MADISONVILLE, Ky. — Infection Control coordinator Tammy Merrill presented Ebola preparedness at Baptist Health during the Madisonville Lions Club luncheon Wednesday, Nov. 19.

“The Ebola virus was first detected in 1976 and believed it originated in fruit bats and then crossed over into monkeys,” said Merrill. “Then, eventually, it crossed over into humans. This all happened close to the Ebola River, so that’s where the name came from.”

The incubation period can be between two to 21 days, she said.

“From the time one is exposed to the time one develops signs and symptoms, is anywhere from two to 21 days,” said Merrill. “If a person is not exhibiting signs and symptoms, they are not infectious. But, once they start having the signs and symptoms, and usually the first sign is a fever… then that’s when one becomes contagious.”

Merrill said there are signs and symptoms to look out for.

“Signs and symptoms to look out for would be a fever, GI symptoms like nausea, vomiting and diarrhea; some people get a rash and internal and external bleeding,” said Merrill.

According to the World Health Organization, there are currently 14,443 cases in West Africa, with 5,177 deaths recorded.

“That may not be an accurate count because some of these areas can be remote and difficult to determine how many people have contracted Ebola and who have died from it,” said Merrill. “The outbreak is still listed in Sierra Leone, Guinea and Liberia.”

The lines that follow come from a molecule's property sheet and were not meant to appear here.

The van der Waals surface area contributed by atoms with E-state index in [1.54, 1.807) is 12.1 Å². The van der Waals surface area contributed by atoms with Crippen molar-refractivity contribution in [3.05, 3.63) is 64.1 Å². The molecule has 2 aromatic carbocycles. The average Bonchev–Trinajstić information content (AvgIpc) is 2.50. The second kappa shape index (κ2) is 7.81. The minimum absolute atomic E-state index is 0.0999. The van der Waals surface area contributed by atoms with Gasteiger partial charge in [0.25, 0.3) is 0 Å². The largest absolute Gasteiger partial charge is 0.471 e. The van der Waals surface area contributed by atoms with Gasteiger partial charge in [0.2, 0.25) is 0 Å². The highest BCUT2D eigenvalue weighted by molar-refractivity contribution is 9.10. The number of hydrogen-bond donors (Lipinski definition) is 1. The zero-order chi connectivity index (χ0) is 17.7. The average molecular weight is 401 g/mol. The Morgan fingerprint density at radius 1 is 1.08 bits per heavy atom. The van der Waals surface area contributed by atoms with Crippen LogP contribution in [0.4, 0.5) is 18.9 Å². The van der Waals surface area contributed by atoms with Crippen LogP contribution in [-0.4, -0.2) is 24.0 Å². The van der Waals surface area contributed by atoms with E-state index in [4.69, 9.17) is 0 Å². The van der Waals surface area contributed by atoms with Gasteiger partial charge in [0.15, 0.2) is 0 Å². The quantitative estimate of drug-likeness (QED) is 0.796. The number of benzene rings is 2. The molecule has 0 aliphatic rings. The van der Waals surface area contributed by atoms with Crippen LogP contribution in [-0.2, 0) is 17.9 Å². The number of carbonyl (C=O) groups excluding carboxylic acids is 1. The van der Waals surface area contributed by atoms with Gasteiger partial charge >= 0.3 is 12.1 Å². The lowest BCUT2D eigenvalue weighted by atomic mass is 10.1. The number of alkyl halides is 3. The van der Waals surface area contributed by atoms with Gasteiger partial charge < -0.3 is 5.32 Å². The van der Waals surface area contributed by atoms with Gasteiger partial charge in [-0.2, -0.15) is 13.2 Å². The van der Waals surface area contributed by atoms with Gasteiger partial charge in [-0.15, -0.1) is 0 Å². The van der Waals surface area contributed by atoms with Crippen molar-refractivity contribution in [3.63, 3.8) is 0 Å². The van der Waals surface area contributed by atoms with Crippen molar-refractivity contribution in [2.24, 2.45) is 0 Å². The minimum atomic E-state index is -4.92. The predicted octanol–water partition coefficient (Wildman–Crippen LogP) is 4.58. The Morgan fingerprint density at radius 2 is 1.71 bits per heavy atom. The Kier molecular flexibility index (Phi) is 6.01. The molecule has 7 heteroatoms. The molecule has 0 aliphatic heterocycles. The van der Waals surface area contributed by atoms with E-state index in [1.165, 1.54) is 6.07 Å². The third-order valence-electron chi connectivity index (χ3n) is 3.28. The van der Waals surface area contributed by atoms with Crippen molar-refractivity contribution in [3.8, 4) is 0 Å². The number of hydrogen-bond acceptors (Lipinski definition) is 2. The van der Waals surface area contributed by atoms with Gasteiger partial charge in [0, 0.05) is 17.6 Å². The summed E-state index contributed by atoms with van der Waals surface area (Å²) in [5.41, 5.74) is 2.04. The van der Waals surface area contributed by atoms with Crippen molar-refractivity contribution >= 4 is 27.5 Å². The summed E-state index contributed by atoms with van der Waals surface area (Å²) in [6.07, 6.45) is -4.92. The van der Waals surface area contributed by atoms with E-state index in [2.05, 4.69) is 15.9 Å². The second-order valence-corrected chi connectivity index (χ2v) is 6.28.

Merrill said there have been cases now found in Mali.

“There are new cases found in Mali,” said Merrill. “They have had a few deaths there, and what makes it worse is that there are multiple exposures due to this original patient there, because he wasn’t recognized as an Ebola case first.”

On Nov. 17, the CDC and Department of Homeland Security added Mali to list of Ebola affected nations.

Merrill said early identification and treatment are critical for recovery.

“We are seeing that early identification and early treatment is critical for the recovery of these patients,” said Merrill. “What we, Baptist Health, want the public to know, is that we have been preparing for any suspect Ebola patient.”

Merrill said an Ebola Team and an Incident Command Team have been formed at Baptist Health.

“There has been an Incident Command Team and an Ebola Team put together,” said Merrill. “We all work together… there have been 15 leaders, that have met twice a day for two weeks working on Ebola preparedness. We have now gone down to once a day and meeting once a week because we have so many measures in place now.”

Merrill said in the beginning there weren’t many guidelines to follow.